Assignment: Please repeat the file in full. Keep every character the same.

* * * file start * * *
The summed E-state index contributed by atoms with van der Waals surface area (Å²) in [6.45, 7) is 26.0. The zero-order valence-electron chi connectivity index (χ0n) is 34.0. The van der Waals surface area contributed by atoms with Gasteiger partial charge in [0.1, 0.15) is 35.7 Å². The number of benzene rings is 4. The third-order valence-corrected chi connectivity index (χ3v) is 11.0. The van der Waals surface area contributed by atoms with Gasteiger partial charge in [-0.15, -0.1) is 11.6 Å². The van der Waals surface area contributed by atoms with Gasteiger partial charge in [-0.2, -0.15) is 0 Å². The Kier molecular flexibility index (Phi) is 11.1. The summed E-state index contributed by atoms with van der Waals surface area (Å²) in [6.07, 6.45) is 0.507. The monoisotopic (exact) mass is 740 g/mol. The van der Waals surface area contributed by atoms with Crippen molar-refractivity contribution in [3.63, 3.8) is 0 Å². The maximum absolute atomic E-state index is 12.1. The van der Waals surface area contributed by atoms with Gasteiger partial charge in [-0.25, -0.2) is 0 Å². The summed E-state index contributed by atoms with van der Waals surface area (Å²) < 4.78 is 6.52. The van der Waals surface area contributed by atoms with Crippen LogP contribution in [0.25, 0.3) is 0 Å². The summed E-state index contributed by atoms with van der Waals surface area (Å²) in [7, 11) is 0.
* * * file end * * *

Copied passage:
The summed E-state index contributed by atoms with van der Waals surface area (Å²) in [6.45, 7) is 26.0. The zero-order valence-electron chi connectivity index (χ0n) is 34.0. The van der Waals surface area contributed by atoms with Gasteiger partial charge in [0.1, 0.15) is 35.7 Å². The number of benzene rings is 4. The third-order valence-corrected chi connectivity index (χ3v) is 11.0. The van der Waals surface area contributed by atoms with Gasteiger partial charge in [-0.15, -0.1) is 11.6 Å². The van der Waals surface area contributed by atoms with Gasteiger partial charge in [-0.2, -0.15) is 0 Å². The Kier molecular flexibility index (Phi) is 11.1. The summed E-state index contributed by atoms with van der Waals surface area (Å²) in [6.07, 6.45) is 0.507. The monoisotopic (exact) mass is 740 g/mol. The van der Waals surface area contributed by atoms with Crippen molar-refractivity contribution in [3.63, 3.8) is 0 Å². The maximum absolute atomic E-state index is 12.1. The van der Waals surface area contributed by atoms with Gasteiger partial charge in [-0.25, -0.2) is 0 Å². The summed E-state index contributed by atoms with van der Waals surface area (Å²) < 4.78 is 6.52. The van der Waals surface area contributed by atoms with Crippen LogP contribution in [0.25, 0.3) is 0 Å². The summed E-state index contributed by atoms with van der Waals surface area (Å²) in [7, 11) is 0.